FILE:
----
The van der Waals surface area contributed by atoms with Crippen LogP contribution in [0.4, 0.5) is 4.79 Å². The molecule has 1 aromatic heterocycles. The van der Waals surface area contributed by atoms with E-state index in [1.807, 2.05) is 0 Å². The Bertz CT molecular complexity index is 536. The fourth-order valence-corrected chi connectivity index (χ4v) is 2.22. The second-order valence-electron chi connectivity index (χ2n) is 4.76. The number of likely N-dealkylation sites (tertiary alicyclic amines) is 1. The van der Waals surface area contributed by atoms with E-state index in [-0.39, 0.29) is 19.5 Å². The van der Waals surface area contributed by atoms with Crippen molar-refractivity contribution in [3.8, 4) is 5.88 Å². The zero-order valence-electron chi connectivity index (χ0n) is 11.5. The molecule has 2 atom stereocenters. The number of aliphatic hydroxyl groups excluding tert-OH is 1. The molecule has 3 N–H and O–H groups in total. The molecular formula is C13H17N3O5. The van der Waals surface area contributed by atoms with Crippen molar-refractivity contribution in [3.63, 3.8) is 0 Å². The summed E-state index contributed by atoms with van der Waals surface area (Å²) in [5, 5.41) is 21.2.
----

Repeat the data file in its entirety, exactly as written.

The van der Waals surface area contributed by atoms with Crippen LogP contribution in [0.4, 0.5) is 4.79 Å². The molecule has 1 aromatic heterocycles. The van der Waals surface area contributed by atoms with E-state index in [1.807, 2.05) is 0 Å². The Bertz CT molecular complexity index is 536. The fourth-order valence-corrected chi connectivity index (χ4v) is 2.22. The second-order valence-electron chi connectivity index (χ2n) is 4.76. The number of likely N-dealkylation sites (tertiary alicyclic amines) is 1. The van der Waals surface area contributed by atoms with E-state index in [-0.39, 0.29) is 19.5 Å². The van der Waals surface area contributed by atoms with Crippen molar-refractivity contribution in [3.8, 4) is 5.88 Å². The zero-order valence-electron chi connectivity index (χ0n) is 11.5. The molecule has 2 atom stereocenters. The number of aliphatic hydroxyl groups excluding tert-OH is 1. The molecule has 3 N–H and O–H groups in total. The molecular formula is C13H17N3O5. The van der Waals surface area contributed by atoms with Crippen molar-refractivity contribution in [3.63, 3.8) is 0 Å². The summed E-state index contributed by atoms with van der Waals surface area (Å²) in [5, 5.41) is 21.2.